Based on the real life of mathematician Srinivasa Ramanujan (Dev Patel), The Man who Knew Infinity is a biopic about an Indian who earns admittance to the University of Cambridge in England. Due to colonialism, Ramanujan confronts racism from academic circles.

Seeing Ramanujan’s potential, tenured professor G.H. Hardy (Jeremy Irons) takes the Indian genius under his wing. His formulas and proofs earn Ramanujan an international reputation during World War I. Unfortunately, his health deteriorates as his mathematical discoveries begin to change the world.

For those who are not academically-inclined, The Man Who Knew Infinity will be a dull film to watch. Yet, the performances and relationship between Patel and Irons keep this film interesting and honest. Sheldon Cooper and Frasier Crane would love it.

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May. 20th, 2016 03:38 pm "Papa Hemingway in Cuba" not as good as "3 Days in Havana"

Being advertised as “the first Hollywood Film made in Cuba,” Papa Hemingway in Cuba has been lingering in local cinemas. This biopic details Ernest Hemingway’s (Adrian Sparks) final years in Cuba before Fidel Castro took over the island.

Despite some gorgeous cinematography and memorable one-liners, the film looks amateurish. With a muddled narrative, the acting and the editing feel out of sync.

Can’t get enough of Cuban landscapes? Look for Three Days in Havana, which premiered at last year’s Ft. Lauderdale International Film Festival and is available for streaming on Amazon.com. Gil Bellows (who co-directed with Tony Pantages) stars as an insurance salesman who gets caught in comic noir intrigue.

Papa Hemingway in Cuba and Three Days in Havana, which used many of the same locations, are sure to sell many cruises from South Florida to Cuba.

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May. 13th, 2016 12:32 pm Friday the 13th Part 2's Amy Steel

Amy Steel discusses catering on the set of "Friday the 13th Part 2."

Amy Steel discusses eating on the set of "April Fool's Day" .

With degree her Master's Degree in Counseling, Amy Steel diagnoses Jason Voorhees.

Amy Steel talks about her love of Vancouver.

Best known for being the heroine in "Friday the 13th Part 2." She talks about various roles and "Walk Live a Man."

Amy Steel talks about "The Exorcist" and how "Everest" was Freaky.

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May. 5th, 2016 09:35 am "Captain America" wraps the Best Marvel Trilogy

Since his Marvel debut on the big screen four years ago with Captain America: The First Avenger, Steve Rogers has become my favorite superhero. When he was chosen to receive the super soldier serum, Dr. Abraham Erskine (Stanley Tucci) selected Steve Rogers because he was a good man; it is Captain America’s best trait.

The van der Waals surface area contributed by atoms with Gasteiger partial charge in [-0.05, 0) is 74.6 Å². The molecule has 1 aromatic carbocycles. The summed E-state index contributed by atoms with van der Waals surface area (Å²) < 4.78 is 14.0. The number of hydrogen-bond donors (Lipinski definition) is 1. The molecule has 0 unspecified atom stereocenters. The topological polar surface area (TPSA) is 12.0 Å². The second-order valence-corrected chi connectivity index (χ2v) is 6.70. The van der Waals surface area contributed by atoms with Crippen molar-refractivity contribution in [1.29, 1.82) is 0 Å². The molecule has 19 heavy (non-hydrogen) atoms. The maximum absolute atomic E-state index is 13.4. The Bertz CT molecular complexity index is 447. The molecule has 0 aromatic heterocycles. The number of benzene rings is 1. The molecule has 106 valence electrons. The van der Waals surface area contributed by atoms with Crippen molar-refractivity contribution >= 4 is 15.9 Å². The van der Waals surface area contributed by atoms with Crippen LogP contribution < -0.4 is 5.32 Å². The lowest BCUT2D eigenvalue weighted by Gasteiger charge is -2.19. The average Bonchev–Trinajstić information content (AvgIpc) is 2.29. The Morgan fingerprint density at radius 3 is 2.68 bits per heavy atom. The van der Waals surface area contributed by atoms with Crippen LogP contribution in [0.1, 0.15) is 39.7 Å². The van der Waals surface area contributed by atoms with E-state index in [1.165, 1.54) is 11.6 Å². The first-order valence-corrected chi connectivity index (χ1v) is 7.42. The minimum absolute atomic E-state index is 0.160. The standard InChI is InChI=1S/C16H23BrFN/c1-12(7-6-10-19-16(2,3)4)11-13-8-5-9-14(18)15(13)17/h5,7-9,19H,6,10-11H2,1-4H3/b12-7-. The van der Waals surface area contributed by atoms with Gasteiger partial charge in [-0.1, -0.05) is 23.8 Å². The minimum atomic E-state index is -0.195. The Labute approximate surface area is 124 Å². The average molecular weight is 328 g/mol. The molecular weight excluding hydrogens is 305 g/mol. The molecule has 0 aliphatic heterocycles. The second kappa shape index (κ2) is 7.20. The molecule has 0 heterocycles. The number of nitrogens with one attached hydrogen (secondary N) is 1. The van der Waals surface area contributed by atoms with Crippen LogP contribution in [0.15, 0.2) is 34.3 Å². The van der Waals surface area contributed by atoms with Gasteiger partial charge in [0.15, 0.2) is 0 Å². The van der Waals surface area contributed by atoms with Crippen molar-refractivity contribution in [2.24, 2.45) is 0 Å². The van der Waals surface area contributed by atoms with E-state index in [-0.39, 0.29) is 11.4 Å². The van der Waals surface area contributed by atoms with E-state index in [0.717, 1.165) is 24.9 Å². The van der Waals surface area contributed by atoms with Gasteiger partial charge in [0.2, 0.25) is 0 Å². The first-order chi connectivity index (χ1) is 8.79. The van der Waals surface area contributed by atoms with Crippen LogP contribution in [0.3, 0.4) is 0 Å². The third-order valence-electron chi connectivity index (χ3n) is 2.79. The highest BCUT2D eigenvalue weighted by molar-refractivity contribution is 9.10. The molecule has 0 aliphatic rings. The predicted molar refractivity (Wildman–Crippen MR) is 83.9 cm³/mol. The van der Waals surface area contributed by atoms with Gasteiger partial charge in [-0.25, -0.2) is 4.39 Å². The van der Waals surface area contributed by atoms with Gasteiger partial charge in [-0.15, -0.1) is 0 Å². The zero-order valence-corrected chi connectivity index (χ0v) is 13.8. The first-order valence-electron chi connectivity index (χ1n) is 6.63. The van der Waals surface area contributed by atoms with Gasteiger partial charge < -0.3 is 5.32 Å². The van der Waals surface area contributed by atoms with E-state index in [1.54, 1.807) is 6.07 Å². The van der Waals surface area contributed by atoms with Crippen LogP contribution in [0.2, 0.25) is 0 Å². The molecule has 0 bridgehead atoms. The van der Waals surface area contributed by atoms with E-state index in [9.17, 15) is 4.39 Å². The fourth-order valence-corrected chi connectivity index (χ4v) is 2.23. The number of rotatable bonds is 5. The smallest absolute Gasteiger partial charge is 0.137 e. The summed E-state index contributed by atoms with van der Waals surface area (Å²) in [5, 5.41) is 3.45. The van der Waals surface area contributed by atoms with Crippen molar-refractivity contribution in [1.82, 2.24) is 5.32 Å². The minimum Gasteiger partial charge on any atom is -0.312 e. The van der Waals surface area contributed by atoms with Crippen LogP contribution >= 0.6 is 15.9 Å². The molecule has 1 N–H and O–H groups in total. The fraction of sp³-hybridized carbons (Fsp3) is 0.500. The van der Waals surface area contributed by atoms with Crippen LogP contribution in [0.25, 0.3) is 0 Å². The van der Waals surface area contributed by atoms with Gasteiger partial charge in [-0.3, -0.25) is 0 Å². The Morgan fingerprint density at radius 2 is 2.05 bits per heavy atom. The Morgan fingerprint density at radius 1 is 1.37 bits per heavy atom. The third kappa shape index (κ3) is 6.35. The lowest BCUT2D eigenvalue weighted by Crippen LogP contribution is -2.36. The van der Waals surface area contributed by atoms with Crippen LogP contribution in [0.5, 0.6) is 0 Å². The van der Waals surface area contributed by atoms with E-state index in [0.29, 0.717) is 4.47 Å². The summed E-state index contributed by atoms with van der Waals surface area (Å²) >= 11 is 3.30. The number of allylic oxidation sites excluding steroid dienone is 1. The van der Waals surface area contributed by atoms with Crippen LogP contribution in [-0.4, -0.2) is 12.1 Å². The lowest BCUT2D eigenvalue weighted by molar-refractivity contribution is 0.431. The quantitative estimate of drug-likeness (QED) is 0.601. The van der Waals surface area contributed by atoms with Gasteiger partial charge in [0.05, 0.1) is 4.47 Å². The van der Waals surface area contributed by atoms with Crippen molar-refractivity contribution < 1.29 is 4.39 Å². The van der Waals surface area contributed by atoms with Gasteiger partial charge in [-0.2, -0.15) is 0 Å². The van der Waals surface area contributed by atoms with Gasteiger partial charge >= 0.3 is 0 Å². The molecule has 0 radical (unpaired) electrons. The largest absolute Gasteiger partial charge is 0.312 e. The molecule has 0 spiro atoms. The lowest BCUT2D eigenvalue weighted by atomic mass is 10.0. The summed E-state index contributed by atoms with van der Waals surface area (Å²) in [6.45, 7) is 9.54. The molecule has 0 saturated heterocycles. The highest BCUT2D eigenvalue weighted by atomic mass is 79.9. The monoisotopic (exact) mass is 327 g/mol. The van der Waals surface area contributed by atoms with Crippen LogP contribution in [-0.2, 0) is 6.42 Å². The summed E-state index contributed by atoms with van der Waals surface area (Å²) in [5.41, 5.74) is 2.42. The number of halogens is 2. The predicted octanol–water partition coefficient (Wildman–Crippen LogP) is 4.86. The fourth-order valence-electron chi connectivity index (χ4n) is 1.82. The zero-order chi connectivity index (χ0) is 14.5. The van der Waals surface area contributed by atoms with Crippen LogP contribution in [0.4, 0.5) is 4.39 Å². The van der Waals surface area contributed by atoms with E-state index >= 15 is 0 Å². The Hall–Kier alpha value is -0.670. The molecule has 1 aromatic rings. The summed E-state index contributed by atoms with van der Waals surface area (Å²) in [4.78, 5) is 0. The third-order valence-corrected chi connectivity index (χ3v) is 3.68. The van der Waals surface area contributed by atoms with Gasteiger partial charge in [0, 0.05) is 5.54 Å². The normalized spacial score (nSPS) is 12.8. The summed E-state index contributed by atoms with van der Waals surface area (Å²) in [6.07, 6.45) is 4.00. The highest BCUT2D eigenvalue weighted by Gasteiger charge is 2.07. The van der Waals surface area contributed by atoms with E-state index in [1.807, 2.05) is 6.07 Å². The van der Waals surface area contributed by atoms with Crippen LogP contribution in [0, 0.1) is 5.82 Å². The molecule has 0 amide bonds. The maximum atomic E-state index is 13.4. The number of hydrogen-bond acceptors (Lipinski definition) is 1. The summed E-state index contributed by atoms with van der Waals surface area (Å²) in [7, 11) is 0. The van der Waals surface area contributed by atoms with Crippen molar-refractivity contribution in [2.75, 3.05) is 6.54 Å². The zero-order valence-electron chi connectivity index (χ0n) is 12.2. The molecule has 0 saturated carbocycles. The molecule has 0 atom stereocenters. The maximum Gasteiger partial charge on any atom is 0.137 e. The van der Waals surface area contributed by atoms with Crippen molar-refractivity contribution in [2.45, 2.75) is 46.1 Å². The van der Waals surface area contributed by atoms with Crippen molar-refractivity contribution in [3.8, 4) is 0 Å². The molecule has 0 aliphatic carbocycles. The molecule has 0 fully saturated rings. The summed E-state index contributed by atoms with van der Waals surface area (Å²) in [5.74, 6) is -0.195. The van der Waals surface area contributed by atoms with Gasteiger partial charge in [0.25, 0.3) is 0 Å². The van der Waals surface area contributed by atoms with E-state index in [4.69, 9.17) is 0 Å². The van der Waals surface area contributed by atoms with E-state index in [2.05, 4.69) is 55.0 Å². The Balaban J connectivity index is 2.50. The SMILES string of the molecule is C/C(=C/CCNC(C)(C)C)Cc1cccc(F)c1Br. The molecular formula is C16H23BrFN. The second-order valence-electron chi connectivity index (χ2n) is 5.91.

When Captain America: Civil War was announced, one wondered if Steve Rogers (Chris Evans) would still retain his goodness. Captain America’s adversary would be Tony Stark, alias Iron Man, (Robert Downey Jr.), the superhero who started this Marvel Cinema Universe eight years ago. In the comic book universe, the Captain America/Iron Man Civil War was a statement about Post-911 America, with Tony Stark and Steve Rogers representing the sides of security and liberty, respectfully.

The new movie opens with an incident from Dec. 16, 1991. The film flashes forward to the present day, in which Captain America leads the Avengers against the terrorist Crossbones (Frank Grillo). When there is collateral damage, the United Nations decides that the Avengers need oversight by an outside agency, and to be registered. While Tony Stark decides to go along to get along, Steve Rogers sees these new restrictions as destroying civil liberties.

To complicate matters, the Winter Soldier is loose. The Winter Soldier, alias Bucky Barnes (Sebastian Stan) is a childhood friend of Steve Rogers. As the United Nations debate superhero registration, an explosion occurs – causing more collateral damage. While the Winter Soldier is blamed, Steve Rogers suspects his old friend is the patsy.

Captain America: Civil War builds to a logical showdown. The movie lives up to its comic book visualization when the superheroes battle each other in a German airport. While there is much humor, there is an aggression we have not seen before in a Marvel Comic Books movie.

This aggression leads to more collateral damage, which forces this film into more serious territory.

Given previous visual epics, this Civil War ends with personal fight based on painful motives. We see sides to Tony Stark and Steve Rogers that we have not seen before. To directors Anthony and Joe Russo’s credit, this big revelation feels truthful.

Given this wild political year, Captain America: Civil War is a timely commentary about the present day. Captain America’s final words provide much wisdom, and he is still my favorite Marvel Comics superhero.